In short, the statute creates two alternative criteria for excluding certain types of ice cream from regulation: all ice cream that isn’t mint is excluded, and all ice cream that isn’t chocolate is excluded. But under the agencies’ proposal, there is only one exclusion criterion—ice cream that is neither mint nor chocolate. This is clearly contrary to the statute—the latter excludes both plain mint and plain chocolate from regulation, while the proposal includes them.
What About the Legislative History?
The text of the law remains the most important factor in implementing the revised Volcker Rule—and the text is clear. However, even when looking to the legislative history of the EGRRCPA, there is evidence to suggest that the more narrowly tailored reform was intended by both Congress and the president.
To start with, in 2017 the Treasury Department issued a report titled “A Financial System That Creates Economic Opportunities: Banks and Credit Unions.” The report repeatedly stated in clear terms that the Volcker Rule should be appropriately “tailored” to not apply in two separate situations—either in the case of low total assets or in the case of a low percentage of trading assets. For example, the report states:
Applying the Volcker Rule to firms whose failure would not pose risks to financial stability, or to firms that engage in little or no proprietary trading or covered funds activities, imposes substantial regulatory burdens but offers little benefit. Therefore, as described below, firms that are small or do not engage in significant proprietary trading should not be subject to the Volcker Rule. (Emphasis added.)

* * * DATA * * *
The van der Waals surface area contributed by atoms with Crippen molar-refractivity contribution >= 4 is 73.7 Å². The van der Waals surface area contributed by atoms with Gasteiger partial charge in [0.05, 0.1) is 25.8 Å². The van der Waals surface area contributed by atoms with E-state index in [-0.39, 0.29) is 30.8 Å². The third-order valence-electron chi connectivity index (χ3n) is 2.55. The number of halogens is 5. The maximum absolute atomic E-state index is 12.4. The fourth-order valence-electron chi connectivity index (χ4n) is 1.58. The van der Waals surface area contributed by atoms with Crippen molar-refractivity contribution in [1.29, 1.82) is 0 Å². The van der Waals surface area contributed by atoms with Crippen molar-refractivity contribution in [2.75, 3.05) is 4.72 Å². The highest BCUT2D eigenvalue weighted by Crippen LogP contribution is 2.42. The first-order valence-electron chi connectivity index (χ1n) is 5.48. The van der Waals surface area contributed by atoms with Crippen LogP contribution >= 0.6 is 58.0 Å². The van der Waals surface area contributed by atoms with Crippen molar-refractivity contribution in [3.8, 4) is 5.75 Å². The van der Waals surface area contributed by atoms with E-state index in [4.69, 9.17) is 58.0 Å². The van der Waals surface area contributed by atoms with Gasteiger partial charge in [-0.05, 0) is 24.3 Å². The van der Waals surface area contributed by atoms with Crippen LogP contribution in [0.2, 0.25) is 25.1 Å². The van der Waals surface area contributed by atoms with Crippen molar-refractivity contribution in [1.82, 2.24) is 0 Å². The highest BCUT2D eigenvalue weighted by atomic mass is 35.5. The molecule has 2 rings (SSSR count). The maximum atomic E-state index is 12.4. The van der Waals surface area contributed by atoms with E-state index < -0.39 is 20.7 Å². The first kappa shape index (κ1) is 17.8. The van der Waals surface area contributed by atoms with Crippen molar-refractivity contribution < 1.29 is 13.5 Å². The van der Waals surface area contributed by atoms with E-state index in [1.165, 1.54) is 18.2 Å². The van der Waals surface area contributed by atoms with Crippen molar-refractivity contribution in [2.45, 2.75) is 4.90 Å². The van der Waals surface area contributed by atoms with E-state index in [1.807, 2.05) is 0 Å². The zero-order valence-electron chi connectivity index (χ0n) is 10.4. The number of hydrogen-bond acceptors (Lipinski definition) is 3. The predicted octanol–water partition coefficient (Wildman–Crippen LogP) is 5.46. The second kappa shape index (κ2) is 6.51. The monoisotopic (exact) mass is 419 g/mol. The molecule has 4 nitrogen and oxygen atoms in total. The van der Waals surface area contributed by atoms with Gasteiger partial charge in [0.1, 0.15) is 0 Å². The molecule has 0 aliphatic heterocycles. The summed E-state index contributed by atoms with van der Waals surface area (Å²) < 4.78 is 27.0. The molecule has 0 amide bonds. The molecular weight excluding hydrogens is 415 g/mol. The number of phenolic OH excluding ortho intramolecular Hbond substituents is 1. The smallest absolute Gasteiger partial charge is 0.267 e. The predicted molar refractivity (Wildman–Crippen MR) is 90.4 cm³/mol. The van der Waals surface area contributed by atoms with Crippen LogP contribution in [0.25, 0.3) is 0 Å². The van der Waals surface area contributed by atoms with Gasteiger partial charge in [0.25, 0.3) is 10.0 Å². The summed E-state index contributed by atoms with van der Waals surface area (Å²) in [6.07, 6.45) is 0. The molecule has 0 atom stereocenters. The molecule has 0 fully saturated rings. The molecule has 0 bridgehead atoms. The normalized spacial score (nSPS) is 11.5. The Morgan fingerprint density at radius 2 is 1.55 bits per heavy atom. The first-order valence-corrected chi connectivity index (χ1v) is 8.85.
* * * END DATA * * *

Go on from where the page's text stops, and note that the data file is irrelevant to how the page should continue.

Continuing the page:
The Treasury Department report was produced 5 months in advance of the EGRRCPA being introduced in Congress. Congress adopted almost the exact same reform proposal outlined by Treasury, if only through awkward language.
Rep. Blaine Luetkemeyer (R-MO), the Chairman of the Subcommittee on Financial Institutions and Consumer Credit, also argues that the agencies’ interpretation of the law in the proposed rule is mistaken. In a letter sent to the regulatory agencies, he outlines that EGRRCPA was a compromise between the House, which had already passed a full repeal of the Volcker Rule as part of the Financial CHOICE Act, and the Senate, which sought a more limited reform. Critically, he wrote that their proposed rule “directly contradicts the statute,” specifically identifying the “and” in the proposed regulation as incorrect, noting that it should instead be an “or.”
Regulators Must Correct the Proposal
The Economic Growth, Regulatory Relief, and Consumer Protection Act was the first significant piece of financial reform since the Dodd-Frank Act of 2010. It is imperative that the regulatory agencies charged with implementing the statutory amendments do so in a way that is faithful to the mandates of Congress.
The interpretation advanced above would potentially exempt dozens, if not hundreds, of banks from the Volcker Rule, including not only large banks that engage in little trading, such as Capital One, but also much smaller “Main Street” banks such as Banner Bank in Walla Walla, Washington, or Heartland Financial in Dubuque, Iowa.
The relevant regulatory agencies should implement the correct statutory mandate: The Volcker Rule should cover only those banks that have both more than total consolidated assets of $10 billion and more than 5 percent trading assets, as the statute requires.
Competitive Enterprise Institute Research Associate Gabriel Greenspan contributed to this post.